Pumpkin Patch Prepping – A Family Prep Activity

When I began my preparedness Journey (and my family’s whether they wanted to or not) I started looking for fun ways to practice practical preparedness skills in our everyday lives.  As I’ve mentioned before, I was a Cub Scout for less than a year, I don’t have military training, I never went camping growing up…I basically was starting from zero.  With 2 young kids and a full time job, there is very little free time that our family can dedicate to another activity.  With this in mind I’ve had to get creative in what skills to practice, when we practice them, and how to practice them. 

My solution is to try to mix the practice with something that will excite the kids.  Practice can be “a science experiment”, “a game”, “an adventure”, or new “big kid responsibilities”.  Sometimes it can be challenging to come up with a fun idea, but I have to remember that kids are usually excited to spend time with Mom and Dad, and having a fun activity is a bonus.  Since this seems to be a sentiment shared by other parents I’ve spoken too, I’m going to start posting some of the activities that we do, and hopefully our community will find them beneficial.

With Halloween upon us we made our annual family trek to the local pumpkin patch last weekend.  As with most pumpkin patch trips the goal is to secure the perfect pumpkins (or the most perfect pumpkin that you can actually carry to your car without having to practice some type of first aid).  Our pumpkin patch has lots of activities that the kids enjoy outside of the pumpkin patch itself.  They love the farm animals, the train, the boat ride (yes, our pumpkin patch has (boat and a train), and the hay bale slide. 

Comms Training in a Corn Maze

Of all of the activities, the one they look forward to the most is the corn maze.  The last 2 years we’ve gone, I’ve used this opportunity to do a little Family Preparedness Training.  Now there are lots of skills that you could train in a corn maze, but I took the opportunity to let our kids get familiar with real handheld radios or walkie-talkies.  Like most kids, they have toy walkie-talkies, and they have played with them in house and in the yard, but the corn maze blocks the sound of voices pretty well.  So once they are a few feet away, they can’t hear our voices and we can’t hear them.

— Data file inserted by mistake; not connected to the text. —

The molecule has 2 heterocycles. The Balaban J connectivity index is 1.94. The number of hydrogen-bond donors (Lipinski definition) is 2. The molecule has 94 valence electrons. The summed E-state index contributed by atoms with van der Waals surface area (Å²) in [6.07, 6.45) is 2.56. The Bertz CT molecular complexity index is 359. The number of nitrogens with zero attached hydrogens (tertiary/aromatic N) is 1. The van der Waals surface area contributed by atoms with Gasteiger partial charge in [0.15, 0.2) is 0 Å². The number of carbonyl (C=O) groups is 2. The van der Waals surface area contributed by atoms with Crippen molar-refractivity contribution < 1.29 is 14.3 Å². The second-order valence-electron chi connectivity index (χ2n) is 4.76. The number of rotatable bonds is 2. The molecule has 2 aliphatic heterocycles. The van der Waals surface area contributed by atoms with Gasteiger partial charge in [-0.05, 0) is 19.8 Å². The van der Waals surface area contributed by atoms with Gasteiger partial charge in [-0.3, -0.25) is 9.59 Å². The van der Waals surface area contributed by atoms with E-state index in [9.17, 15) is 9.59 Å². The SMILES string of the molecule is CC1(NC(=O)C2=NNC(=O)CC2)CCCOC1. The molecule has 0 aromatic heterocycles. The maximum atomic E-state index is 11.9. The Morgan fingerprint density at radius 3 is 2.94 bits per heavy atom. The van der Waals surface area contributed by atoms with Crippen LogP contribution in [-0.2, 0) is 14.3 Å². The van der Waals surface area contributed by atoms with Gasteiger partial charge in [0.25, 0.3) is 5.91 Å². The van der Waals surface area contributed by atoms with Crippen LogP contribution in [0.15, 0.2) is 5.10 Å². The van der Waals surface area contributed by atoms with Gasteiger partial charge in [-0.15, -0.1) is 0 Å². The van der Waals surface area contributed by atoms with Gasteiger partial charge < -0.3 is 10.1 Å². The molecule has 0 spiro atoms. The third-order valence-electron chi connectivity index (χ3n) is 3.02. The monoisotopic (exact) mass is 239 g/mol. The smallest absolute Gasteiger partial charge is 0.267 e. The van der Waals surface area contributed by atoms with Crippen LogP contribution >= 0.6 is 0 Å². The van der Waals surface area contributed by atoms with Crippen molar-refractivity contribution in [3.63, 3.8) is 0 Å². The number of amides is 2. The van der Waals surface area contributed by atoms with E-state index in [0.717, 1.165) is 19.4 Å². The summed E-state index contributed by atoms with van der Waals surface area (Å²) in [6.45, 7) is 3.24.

The corn maze provides some additional elements that will be helpful in an emergency.

Using Real Walkie-Talkies

In an emergency, we won’t be using toys, and this gives the kids the opportunity to use the real equipment that we’ll be relying on in a disaster.  They learn how to turn them on and off, change channels and volume, and most importantly how to push the button, talk, and release the button to listen.

Being Descriptive – Having Situational Awareness

During this activity, we let our kids and their group of friends go ahead of the parents in the maze (with clear parameters…don’t leave the maze, be respectful of other people in the maze, etc.). We check in with them every few minutes and ask them questions that require them to describe their surroundings to us.  Who are they with?  Where are they now?  Have they made it to a new objective (there are 5 stamps hidden through out our maze, so we ask if they’ve found any new stamps or circled back to one that they already have)?


The kids take turns running the radio, which gives them the opportunity to work as a team:

  • Everyone else needs to be quiet when the operator is talking and listening.
  • They may need to help decipher what they heard depending on how clear the connection is. 
  • They have to rely on each other to pool information when they communicate back to the parents.

If you don’t have a corn maze nearby, or you want to do this out of Halloween season, you can try to find another location that provides similar opportunities and circumstances, just make sure you and your kids feel safe being “on their own” wherever you pick.  when you’re done, make sure that everyone involved (kids and adults) knows how to use the walkie-talkies and answer any questions that arise during the activity.  Most importantly, have fun…you’re running through a corn maze with your kids and walkie-talkies afterall!

Author: Casey Feves

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